For more than forty years, The Universe Next Door has set the standard for an introduction to worldviews. This sixth edition uses James Sire's widely influential model of eight basic worldview questions to examine prominent worldviews that have shaped the Western world, critiquing each worldview within its own frame of reference and in comparison to others.
Christians have lived in Palestine since the earliest days of the Jesus movement, yet they are often unheard and ignored in the midst of the Israeli-Palestinian conflict. With both lament and hope, Palestinian pastor Munther Isaac offers a theology of the land and a vision for a shared land that belongs to God, where there are no second-class citizens of any kind.
Wrestling with questions of context is essential for how we understand mission, theology, and the embodiment of the Christian faith. Showcasing many German missiological works available in English for the first time, this longitudinal study tackles the history and dynamics of contextualization and sheds new light on the state of missiology today.
How can Christians claim that the death of Jesus Christ on the cross is a victory? Eastern Orthodoxy has made its own contributions to the belief in salvation through Christ, but its expressions sometimes sound unfamiliar to Western branches of the church. James Payton explores the Orthodox doctrine of salvation, helping Christians of all traditions listen to Orthodox brothers and sisters.
Do you value reason, science, and independent thinking, yet you hope there could be a greater purpose to the universe? Beginning with his own story of losing the belief in any ultimate purpose in life, philosopher Joshua Rasmussen builds a bridge to faith. Using only the instruments of reason and common experience, Rasmussen constructs a pathway that he argues can lead to meaning and, ultimately, a vision of God.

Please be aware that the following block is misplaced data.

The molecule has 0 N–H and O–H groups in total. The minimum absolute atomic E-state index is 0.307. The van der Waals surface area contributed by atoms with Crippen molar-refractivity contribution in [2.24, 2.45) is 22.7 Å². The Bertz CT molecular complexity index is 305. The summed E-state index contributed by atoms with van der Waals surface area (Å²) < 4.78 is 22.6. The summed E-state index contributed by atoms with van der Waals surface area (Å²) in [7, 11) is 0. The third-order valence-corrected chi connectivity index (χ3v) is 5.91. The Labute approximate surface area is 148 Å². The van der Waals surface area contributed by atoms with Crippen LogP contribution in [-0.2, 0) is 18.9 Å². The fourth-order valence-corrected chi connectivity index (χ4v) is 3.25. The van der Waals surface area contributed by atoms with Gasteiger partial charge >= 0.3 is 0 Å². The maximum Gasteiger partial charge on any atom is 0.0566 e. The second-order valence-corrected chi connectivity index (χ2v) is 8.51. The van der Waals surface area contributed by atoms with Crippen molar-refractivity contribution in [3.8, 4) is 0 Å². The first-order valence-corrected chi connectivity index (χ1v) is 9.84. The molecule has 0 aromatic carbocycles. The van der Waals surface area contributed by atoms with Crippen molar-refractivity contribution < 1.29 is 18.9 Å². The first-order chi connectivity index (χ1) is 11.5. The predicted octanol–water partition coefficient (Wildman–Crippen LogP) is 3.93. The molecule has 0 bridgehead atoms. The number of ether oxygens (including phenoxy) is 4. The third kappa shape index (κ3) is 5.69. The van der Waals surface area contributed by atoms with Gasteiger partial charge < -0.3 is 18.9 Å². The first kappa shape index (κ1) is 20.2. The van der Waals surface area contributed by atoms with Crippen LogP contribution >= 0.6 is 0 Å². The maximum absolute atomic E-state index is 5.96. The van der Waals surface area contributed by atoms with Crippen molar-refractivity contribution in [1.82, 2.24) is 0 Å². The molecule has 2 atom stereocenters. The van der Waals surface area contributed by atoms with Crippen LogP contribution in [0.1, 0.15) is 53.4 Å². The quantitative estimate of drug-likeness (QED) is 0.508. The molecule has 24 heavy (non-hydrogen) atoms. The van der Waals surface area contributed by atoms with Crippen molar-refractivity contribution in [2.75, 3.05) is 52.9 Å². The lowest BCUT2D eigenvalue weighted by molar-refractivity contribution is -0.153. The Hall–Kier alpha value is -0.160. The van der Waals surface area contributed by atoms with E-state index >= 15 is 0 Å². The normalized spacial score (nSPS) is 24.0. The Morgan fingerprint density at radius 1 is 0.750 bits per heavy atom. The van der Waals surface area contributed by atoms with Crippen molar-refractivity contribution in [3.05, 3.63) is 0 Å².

New expressions of church, including so-called insider movements, are proliferating among non-Christian religious communities worldwide. Drawing on the growing social-scientific work on emergent theory, Darren Duerksen and William Dyrness explore how all Christian movements have been and are engaged in a "reverse hermeneutic," where the gospel is read and interpreted through existing cultural and religious norms.
Modernity, according to Bob Goudzwaard and Craig Bartholomew, is not a single ideology but rather a tension between four worldviews. In conversation with students from around the world and drawing upon a variety of sources and disciplines, the authors propose ways to transcend modernity and address global crises.
How does Christianity relate to other religions? Beginning with a consideration of the biblical perspective, Veli-Matti Kärkkäinen offers a detailed and comprehensive survey of the diverse explanations proposed by teachers of the church down through the ages. This indispensable guide is for anyone seeking to grasp Christianity?s relationship to world religions.
Gerald R. McDermott explores the question, "Why are there other religions?" He looks at teaching from the Old and New Testaments and from a number of key teachers from the early church to suggest an answer to this perplexing but intriguing question.
Udo W. Middelmann provides an alternative to literature that regards poverty relief as a strictly material problem. By exposing the power of fatalistic religious ideas to suppress people and devastate cultures, Middelmann places biblical ideas at the heart of cultural development.
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